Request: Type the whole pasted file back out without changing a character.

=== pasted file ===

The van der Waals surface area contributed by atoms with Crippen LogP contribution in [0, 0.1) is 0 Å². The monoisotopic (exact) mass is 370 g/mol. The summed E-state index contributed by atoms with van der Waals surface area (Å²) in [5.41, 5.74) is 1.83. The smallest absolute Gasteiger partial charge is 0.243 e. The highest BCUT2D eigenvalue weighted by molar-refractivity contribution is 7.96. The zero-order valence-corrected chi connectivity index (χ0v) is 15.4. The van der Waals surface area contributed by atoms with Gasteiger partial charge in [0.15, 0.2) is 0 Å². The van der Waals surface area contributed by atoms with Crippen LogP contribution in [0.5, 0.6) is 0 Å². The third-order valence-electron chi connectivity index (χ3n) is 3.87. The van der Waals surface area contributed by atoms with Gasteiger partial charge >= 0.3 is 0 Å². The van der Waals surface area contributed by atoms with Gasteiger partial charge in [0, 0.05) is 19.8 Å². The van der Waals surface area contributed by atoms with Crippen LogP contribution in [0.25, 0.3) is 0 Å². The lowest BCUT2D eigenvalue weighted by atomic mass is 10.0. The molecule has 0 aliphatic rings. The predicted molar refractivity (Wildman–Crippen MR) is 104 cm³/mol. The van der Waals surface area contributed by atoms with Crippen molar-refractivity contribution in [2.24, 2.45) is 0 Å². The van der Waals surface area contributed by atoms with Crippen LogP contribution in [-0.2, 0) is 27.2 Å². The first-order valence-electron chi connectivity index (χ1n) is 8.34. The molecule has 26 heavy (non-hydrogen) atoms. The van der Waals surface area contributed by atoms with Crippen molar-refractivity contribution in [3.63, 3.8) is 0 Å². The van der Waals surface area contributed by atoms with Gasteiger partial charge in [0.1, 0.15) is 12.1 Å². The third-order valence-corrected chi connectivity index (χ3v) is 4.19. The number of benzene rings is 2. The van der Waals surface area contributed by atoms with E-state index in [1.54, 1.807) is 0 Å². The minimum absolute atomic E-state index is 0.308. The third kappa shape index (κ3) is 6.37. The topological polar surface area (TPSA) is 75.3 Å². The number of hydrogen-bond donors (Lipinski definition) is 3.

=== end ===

The van der Waals surface area contributed by atoms with Crippen LogP contribution in [0, 0.1) is 0 Å². The monoisotopic (exact) mass is 370 g/mol. The summed E-state index contributed by atoms with van der Waals surface area (Å²) in [5.41, 5.74) is 1.83. The smallest absolute Gasteiger partial charge is 0.243 e. The highest BCUT2D eigenvalue weighted by molar-refractivity contribution is 7.96. The zero-order valence-corrected chi connectivity index (χ0v) is 15.4. The van der Waals surface area contributed by atoms with Gasteiger partial charge in [0.15, 0.2) is 0 Å². The van der Waals surface area contributed by atoms with Crippen LogP contribution in [0.5, 0.6) is 0 Å². The third-order valence-electron chi connectivity index (χ3n) is 3.87. The van der Waals surface area contributed by atoms with Gasteiger partial charge >= 0.3 is 0 Å². The van der Waals surface area contributed by atoms with Gasteiger partial charge in [0, 0.05) is 19.8 Å². The van der Waals surface area contributed by atoms with Crippen LogP contribution in [0.25, 0.3) is 0 Å². The lowest BCUT2D eigenvalue weighted by atomic mass is 10.0. The molecule has 0 aliphatic rings. The predicted molar refractivity (Wildman–Crippen MR) is 104 cm³/mol. The van der Waals surface area contributed by atoms with Crippen molar-refractivity contribution in [2.24, 2.45) is 0 Å². The van der Waals surface area contributed by atoms with Crippen LogP contribution in [-0.2, 0) is 27.2 Å². The first-order valence-electron chi connectivity index (χ1n) is 8.34. The molecule has 26 heavy (non-hydrogen) atoms. The van der Waals surface area contributed by atoms with Crippen molar-refractivity contribution in [3.63, 3.8) is 0 Å². The van der Waals surface area contributed by atoms with Gasteiger partial charge in [0.1, 0.15) is 12.1 Å². The third-order valence-corrected chi connectivity index (χ3v) is 4.19. The number of benzene rings is 2. The van der Waals surface area contributed by atoms with E-state index in [1.54, 1.807) is 0 Å². The minimum absolute atomic E-state index is 0.308. The third kappa shape index (κ3) is 6.37. The topological polar surface area (TPSA) is 75.3 Å². The number of hydrogen-bond donors (Lipinski definition) is 3.